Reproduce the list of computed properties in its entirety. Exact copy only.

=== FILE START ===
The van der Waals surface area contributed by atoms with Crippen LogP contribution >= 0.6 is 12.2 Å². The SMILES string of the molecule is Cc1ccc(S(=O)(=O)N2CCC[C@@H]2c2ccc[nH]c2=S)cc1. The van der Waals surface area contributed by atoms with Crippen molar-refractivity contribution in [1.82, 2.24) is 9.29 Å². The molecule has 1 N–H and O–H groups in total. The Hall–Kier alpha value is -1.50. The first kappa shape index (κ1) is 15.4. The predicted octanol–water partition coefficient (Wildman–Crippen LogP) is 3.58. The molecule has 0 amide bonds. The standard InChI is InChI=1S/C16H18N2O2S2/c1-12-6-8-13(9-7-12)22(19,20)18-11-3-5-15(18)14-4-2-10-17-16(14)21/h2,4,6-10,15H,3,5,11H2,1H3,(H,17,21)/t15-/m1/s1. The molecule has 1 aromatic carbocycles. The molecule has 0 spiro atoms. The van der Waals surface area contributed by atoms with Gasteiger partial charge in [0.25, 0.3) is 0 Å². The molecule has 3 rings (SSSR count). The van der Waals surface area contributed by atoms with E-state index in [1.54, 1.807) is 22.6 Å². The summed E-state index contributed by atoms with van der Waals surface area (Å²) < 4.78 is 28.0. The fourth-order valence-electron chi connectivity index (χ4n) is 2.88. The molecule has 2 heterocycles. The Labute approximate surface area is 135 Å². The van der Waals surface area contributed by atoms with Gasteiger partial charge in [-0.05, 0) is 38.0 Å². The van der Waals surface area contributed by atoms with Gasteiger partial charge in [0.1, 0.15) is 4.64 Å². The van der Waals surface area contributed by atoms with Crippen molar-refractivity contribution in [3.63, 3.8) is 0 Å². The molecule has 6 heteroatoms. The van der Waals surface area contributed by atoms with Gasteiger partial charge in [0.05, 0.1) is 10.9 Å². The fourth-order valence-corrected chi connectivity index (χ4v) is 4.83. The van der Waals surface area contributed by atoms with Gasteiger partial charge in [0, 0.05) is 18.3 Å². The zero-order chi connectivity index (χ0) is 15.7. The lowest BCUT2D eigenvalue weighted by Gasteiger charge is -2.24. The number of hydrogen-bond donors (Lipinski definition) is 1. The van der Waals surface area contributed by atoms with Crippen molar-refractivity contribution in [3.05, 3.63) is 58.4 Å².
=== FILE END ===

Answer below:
The van der Waals surface area contributed by atoms with Crippen LogP contribution >= 0.6 is 12.2 Å². The SMILES string of the molecule is Cc1ccc(S(=O)(=O)N2CCC[C@@H]2c2ccc[nH]c2=S)cc1. The van der Waals surface area contributed by atoms with Crippen molar-refractivity contribution in [1.82, 2.24) is 9.29 Å². The molecule has 1 N–H and O–H groups in total. The Hall–Kier alpha value is -1.50. The first kappa shape index (κ1) is 15.4. The predicted octanol–water partition coefficient (Wildman–Crippen LogP) is 3.58. The molecule has 0 amide bonds. The standard InChI is InChI=1S/C16H18N2O2S2/c1-12-6-8-13(9-7-12)22(19,20)18-11-3-5-15(18)14-4-2-10-17-16(14)21/h2,4,6-10,15H,3,5,11H2,1H3,(H,17,21)/t15-/m1/s1. The molecule has 1 aromatic carbocycles. The molecule has 0 spiro atoms. The van der Waals surface area contributed by atoms with Gasteiger partial charge in [0.25, 0.3) is 0 Å². The molecule has 3 rings (SSSR count). The van der Waals surface area contributed by atoms with E-state index in [1.54, 1.807) is 22.6 Å². The summed E-state index contributed by atoms with van der Waals surface area (Å²) < 4.78 is 28.0. The fourth-order valence-electron chi connectivity index (χ4n) is 2.88. The molecule has 2 heterocycles. The Labute approximate surface area is 135 Å². The van der Waals surface area contributed by atoms with Gasteiger partial charge in [-0.05, 0) is 38.0 Å². The van der Waals surface area contributed by atoms with Gasteiger partial charge in [0.1, 0.15) is 4.64 Å². The van der Waals surface area contributed by atoms with Crippen molar-refractivity contribution in [3.63, 3.8) is 0 Å². The molecule has 6 heteroatoms. The van der Waals surface area contributed by atoms with Gasteiger partial charge in [0.05, 0.1) is 10.9 Å². The fourth-order valence-corrected chi connectivity index (χ4v) is 4.83. The van der Waals surface area contributed by atoms with Gasteiger partial charge in [0, 0.05) is 18.3 Å². The zero-order chi connectivity index (χ0) is 15.7. The lowest BCUT2D eigenvalue weighted by Gasteiger charge is -2.24. The number of hydrogen-bond donors (Lipinski definition) is 1. The van der Waals surface area contributed by atoms with Crippen molar-refractivity contribution in [3.05, 3.63) is 58.4 Å².